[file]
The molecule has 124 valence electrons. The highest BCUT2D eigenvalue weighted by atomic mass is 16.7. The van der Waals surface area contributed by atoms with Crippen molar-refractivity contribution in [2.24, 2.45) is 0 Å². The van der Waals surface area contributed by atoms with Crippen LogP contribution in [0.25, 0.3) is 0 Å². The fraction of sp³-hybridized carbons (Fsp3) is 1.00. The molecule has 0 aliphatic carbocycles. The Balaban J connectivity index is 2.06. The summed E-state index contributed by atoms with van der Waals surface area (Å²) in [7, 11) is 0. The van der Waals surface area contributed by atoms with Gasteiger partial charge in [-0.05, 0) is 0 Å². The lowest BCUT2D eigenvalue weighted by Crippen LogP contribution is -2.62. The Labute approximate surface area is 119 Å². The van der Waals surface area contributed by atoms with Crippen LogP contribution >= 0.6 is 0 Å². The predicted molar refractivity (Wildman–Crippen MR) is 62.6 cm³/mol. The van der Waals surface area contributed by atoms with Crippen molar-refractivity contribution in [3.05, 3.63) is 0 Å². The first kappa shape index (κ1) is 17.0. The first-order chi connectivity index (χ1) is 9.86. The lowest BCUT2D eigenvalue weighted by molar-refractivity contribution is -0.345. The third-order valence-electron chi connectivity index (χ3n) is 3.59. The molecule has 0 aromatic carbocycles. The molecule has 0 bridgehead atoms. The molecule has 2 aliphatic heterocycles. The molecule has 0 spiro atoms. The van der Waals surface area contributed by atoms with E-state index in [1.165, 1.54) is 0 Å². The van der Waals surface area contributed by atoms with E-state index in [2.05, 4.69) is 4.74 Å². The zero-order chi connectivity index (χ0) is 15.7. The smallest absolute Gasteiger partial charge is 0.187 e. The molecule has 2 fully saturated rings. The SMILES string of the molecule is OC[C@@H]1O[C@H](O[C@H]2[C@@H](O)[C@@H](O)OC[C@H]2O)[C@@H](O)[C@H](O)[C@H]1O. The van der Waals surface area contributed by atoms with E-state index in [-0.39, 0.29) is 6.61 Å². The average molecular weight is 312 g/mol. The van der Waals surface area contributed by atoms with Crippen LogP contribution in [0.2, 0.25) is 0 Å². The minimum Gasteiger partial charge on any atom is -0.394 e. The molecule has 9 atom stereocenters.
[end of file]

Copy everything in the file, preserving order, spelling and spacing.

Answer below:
The molecule has 124 valence electrons. The highest BCUT2D eigenvalue weighted by atomic mass is 16.7. The van der Waals surface area contributed by atoms with Crippen molar-refractivity contribution in [2.24, 2.45) is 0 Å². The van der Waals surface area contributed by atoms with Crippen LogP contribution in [0.25, 0.3) is 0 Å². The fraction of sp³-hybridized carbons (Fsp3) is 1.00. The molecule has 0 aliphatic carbocycles. The Balaban J connectivity index is 2.06. The summed E-state index contributed by atoms with van der Waals surface area (Å²) in [7, 11) is 0. The van der Waals surface area contributed by atoms with Gasteiger partial charge in [-0.05, 0) is 0 Å². The lowest BCUT2D eigenvalue weighted by Crippen LogP contribution is -2.62. The Labute approximate surface area is 119 Å². The van der Waals surface area contributed by atoms with Crippen LogP contribution >= 0.6 is 0 Å². The predicted molar refractivity (Wildman–Crippen MR) is 62.6 cm³/mol. The van der Waals surface area contributed by atoms with Crippen molar-refractivity contribution in [3.05, 3.63) is 0 Å². The first kappa shape index (κ1) is 17.0. The first-order chi connectivity index (χ1) is 9.86. The lowest BCUT2D eigenvalue weighted by molar-refractivity contribution is -0.345. The third-order valence-electron chi connectivity index (χ3n) is 3.59. The molecule has 0 aromatic carbocycles. The molecule has 0 bridgehead atoms. The molecule has 2 aliphatic heterocycles. The molecule has 0 spiro atoms. The van der Waals surface area contributed by atoms with E-state index in [1.165, 1.54) is 0 Å². The van der Waals surface area contributed by atoms with E-state index in [2.05, 4.69) is 4.74 Å². The zero-order chi connectivity index (χ0) is 15.7. The smallest absolute Gasteiger partial charge is 0.187 e. The molecule has 2 fully saturated rings. The SMILES string of the molecule is OC[C@@H]1O[C@H](O[C@H]2[C@@H](O)[C@@H](O)OC[C@H]2O)[C@@H](O)[C@H](O)[C@H]1O. The van der Waals surface area contributed by atoms with E-state index in [-0.39, 0.29) is 6.61 Å². The average molecular weight is 312 g/mol. The van der Waals surface area contributed by atoms with Crippen LogP contribution in [0.2, 0.25) is 0 Å². The minimum Gasteiger partial charge on any atom is -0.394 e. The molecule has 9 atom stereocenters.